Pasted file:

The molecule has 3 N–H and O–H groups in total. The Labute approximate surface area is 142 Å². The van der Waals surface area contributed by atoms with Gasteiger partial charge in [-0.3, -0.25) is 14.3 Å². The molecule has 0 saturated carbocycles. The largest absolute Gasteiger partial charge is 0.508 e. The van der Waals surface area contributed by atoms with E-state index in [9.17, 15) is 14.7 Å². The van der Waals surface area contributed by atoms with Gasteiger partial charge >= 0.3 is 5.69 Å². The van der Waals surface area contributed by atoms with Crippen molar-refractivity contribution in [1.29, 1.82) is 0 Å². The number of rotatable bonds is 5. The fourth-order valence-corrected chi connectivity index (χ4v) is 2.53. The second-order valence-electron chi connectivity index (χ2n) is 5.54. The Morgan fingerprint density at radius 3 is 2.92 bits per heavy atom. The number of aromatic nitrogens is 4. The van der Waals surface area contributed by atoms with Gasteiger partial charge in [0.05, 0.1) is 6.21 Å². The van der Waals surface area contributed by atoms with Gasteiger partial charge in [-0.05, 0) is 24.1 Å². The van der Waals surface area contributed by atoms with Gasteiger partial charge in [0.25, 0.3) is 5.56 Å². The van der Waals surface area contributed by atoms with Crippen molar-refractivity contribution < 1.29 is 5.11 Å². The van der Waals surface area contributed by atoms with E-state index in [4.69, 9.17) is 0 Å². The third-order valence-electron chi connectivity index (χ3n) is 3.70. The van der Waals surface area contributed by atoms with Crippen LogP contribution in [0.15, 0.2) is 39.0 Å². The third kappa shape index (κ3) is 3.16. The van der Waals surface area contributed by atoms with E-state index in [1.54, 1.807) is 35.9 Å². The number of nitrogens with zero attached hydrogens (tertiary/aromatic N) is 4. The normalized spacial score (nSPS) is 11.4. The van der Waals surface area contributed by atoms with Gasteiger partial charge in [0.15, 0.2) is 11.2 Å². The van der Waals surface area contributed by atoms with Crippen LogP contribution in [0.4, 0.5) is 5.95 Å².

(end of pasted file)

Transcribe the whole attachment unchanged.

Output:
The molecule has 3 N–H and O–H groups in total. The Labute approximate surface area is 142 Å². The van der Waals surface area contributed by atoms with Gasteiger partial charge in [-0.3, -0.25) is 14.3 Å². The molecule has 0 saturated carbocycles. The largest absolute Gasteiger partial charge is 0.508 e. The van der Waals surface area contributed by atoms with E-state index in [9.17, 15) is 14.7 Å². The van der Waals surface area contributed by atoms with Gasteiger partial charge >= 0.3 is 5.69 Å². The van der Waals surface area contributed by atoms with Crippen molar-refractivity contribution in [1.29, 1.82) is 0 Å². The number of rotatable bonds is 5. The fourth-order valence-corrected chi connectivity index (χ4v) is 2.53. The second-order valence-electron chi connectivity index (χ2n) is 5.54. The Morgan fingerprint density at radius 3 is 2.92 bits per heavy atom. The number of aromatic nitrogens is 4. The van der Waals surface area contributed by atoms with Gasteiger partial charge in [0.05, 0.1) is 6.21 Å². The van der Waals surface area contributed by atoms with Gasteiger partial charge in [-0.05, 0) is 24.1 Å². The van der Waals surface area contributed by atoms with Gasteiger partial charge in [0.25, 0.3) is 5.56 Å². The van der Waals surface area contributed by atoms with Crippen molar-refractivity contribution < 1.29 is 5.11 Å². The van der Waals surface area contributed by atoms with E-state index in [4.69, 9.17) is 0 Å². The third-order valence-electron chi connectivity index (χ3n) is 3.70. The van der Waals surface area contributed by atoms with Crippen LogP contribution in [0.15, 0.2) is 39.0 Å². The third kappa shape index (κ3) is 3.16. The van der Waals surface area contributed by atoms with E-state index in [1.54, 1.807) is 35.9 Å². The number of nitrogens with zero attached hydrogens (tertiary/aromatic N) is 4. The normalized spacial score (nSPS) is 11.4. The van der Waals surface area contributed by atoms with Gasteiger partial charge in [0.15, 0.2) is 11.2 Å². The van der Waals surface area contributed by atoms with Crippen LogP contribution in [0.4, 0.5) is 5.95 Å².